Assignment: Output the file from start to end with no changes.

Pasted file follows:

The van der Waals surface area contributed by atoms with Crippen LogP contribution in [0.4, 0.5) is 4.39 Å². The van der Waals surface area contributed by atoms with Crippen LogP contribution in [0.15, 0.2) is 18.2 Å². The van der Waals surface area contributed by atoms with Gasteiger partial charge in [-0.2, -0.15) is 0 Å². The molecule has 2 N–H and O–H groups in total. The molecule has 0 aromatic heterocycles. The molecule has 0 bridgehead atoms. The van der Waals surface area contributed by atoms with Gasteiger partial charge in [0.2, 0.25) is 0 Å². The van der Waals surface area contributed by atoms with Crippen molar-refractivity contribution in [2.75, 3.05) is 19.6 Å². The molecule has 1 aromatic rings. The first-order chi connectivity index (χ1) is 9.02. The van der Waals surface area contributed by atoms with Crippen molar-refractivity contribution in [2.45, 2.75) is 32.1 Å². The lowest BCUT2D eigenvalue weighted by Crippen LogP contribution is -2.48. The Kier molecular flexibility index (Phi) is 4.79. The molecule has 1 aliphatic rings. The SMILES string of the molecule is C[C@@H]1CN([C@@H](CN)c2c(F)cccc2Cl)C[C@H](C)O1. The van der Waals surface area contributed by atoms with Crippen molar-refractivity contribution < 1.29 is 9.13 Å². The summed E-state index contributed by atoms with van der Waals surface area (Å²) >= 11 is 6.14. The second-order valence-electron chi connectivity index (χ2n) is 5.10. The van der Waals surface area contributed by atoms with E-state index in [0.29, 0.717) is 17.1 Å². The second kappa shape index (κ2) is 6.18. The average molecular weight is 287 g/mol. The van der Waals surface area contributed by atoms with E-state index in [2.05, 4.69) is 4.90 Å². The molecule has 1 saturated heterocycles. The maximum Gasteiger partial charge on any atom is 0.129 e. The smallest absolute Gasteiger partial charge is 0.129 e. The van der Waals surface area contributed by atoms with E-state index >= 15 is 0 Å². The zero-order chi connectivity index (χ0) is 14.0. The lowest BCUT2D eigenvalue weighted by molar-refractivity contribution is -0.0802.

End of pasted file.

The van der Waals surface area contributed by atoms with Crippen LogP contribution in [0.4, 0.5) is 4.39 Å². The van der Waals surface area contributed by atoms with Crippen LogP contribution in [0.15, 0.2) is 18.2 Å². The van der Waals surface area contributed by atoms with Gasteiger partial charge in [-0.2, -0.15) is 0 Å². The molecule has 2 N–H and O–H groups in total. The molecule has 0 aromatic heterocycles. The molecule has 0 bridgehead atoms. The van der Waals surface area contributed by atoms with Gasteiger partial charge in [0.2, 0.25) is 0 Å². The van der Waals surface area contributed by atoms with Crippen molar-refractivity contribution in [2.75, 3.05) is 19.6 Å². The molecule has 1 aromatic rings. The first-order chi connectivity index (χ1) is 9.02. The van der Waals surface area contributed by atoms with Crippen molar-refractivity contribution in [2.45, 2.75) is 32.1 Å². The lowest BCUT2D eigenvalue weighted by Crippen LogP contribution is -2.48. The Kier molecular flexibility index (Phi) is 4.79. The molecule has 1 aliphatic rings. The SMILES string of the molecule is C[C@@H]1CN([C@@H](CN)c2c(F)cccc2Cl)C[C@H](C)O1. The van der Waals surface area contributed by atoms with Crippen molar-refractivity contribution < 1.29 is 9.13 Å². The summed E-state index contributed by atoms with van der Waals surface area (Å²) >= 11 is 6.14. The second-order valence-electron chi connectivity index (χ2n) is 5.10. The van der Waals surface area contributed by atoms with E-state index in [0.29, 0.717) is 17.1 Å². The second kappa shape index (κ2) is 6.18. The average molecular weight is 287 g/mol. The van der Waals surface area contributed by atoms with E-state index in [2.05, 4.69) is 4.90 Å². The molecule has 1 saturated heterocycles. The maximum Gasteiger partial charge on any atom is 0.129 e. The smallest absolute Gasteiger partial charge is 0.129 e. The van der Waals surface area contributed by atoms with E-state index >= 15 is 0 Å². The zero-order chi connectivity index (χ0) is 14.0. The lowest BCUT2D eigenvalue weighted by molar-refractivity contribution is -0.0802.